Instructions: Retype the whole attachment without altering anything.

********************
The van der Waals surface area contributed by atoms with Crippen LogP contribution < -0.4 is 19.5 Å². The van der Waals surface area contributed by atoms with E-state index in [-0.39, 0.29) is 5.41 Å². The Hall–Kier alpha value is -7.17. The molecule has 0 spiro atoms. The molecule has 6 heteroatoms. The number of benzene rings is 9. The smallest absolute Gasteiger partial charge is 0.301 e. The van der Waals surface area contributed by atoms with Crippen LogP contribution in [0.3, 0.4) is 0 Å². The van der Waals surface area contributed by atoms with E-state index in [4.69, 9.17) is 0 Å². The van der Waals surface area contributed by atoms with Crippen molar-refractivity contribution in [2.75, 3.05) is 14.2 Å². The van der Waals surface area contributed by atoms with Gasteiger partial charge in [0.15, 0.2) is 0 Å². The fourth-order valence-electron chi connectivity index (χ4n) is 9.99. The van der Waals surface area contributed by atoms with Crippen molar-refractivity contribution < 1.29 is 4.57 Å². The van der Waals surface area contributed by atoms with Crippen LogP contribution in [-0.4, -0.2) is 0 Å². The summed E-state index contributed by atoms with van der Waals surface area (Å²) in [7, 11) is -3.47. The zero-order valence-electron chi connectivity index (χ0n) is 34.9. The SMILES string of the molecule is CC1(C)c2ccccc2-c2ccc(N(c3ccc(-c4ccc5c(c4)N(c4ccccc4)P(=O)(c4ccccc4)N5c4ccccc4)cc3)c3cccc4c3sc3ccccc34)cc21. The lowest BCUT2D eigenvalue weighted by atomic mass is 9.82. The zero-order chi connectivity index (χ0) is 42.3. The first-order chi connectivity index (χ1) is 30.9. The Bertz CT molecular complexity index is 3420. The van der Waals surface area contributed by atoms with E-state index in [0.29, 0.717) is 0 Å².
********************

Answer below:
The van der Waals surface area contributed by atoms with Crippen LogP contribution < -0.4 is 19.5 Å². The van der Waals surface area contributed by atoms with E-state index in [-0.39, 0.29) is 5.41 Å². The Hall–Kier alpha value is -7.17. The molecule has 0 spiro atoms. The molecule has 6 heteroatoms. The number of benzene rings is 9. The smallest absolute Gasteiger partial charge is 0.301 e. The van der Waals surface area contributed by atoms with Crippen LogP contribution in [0.3, 0.4) is 0 Å². The van der Waals surface area contributed by atoms with E-state index in [4.69, 9.17) is 0 Å². The van der Waals surface area contributed by atoms with Crippen molar-refractivity contribution in [2.75, 3.05) is 14.2 Å². The van der Waals surface area contributed by atoms with Gasteiger partial charge in [0.15, 0.2) is 0 Å². The fourth-order valence-electron chi connectivity index (χ4n) is 9.99. The van der Waals surface area contributed by atoms with Crippen molar-refractivity contribution < 1.29 is 4.57 Å². The van der Waals surface area contributed by atoms with Crippen LogP contribution in [-0.4, -0.2) is 0 Å². The summed E-state index contributed by atoms with van der Waals surface area (Å²) in [7, 11) is -3.47. The zero-order valence-electron chi connectivity index (χ0n) is 34.9. The SMILES string of the molecule is CC1(C)c2ccccc2-c2ccc(N(c3ccc(-c4ccc5c(c4)N(c4ccccc4)P(=O)(c4ccccc4)N5c4ccccc4)cc3)c3cccc4c3sc3ccccc34)cc21. The lowest BCUT2D eigenvalue weighted by atomic mass is 9.82. The zero-order chi connectivity index (χ0) is 42.3. The first-order chi connectivity index (χ1) is 30.9. The Bertz CT molecular complexity index is 3420. The van der Waals surface area contributed by atoms with E-state index in [0.29, 0.717) is 0 Å².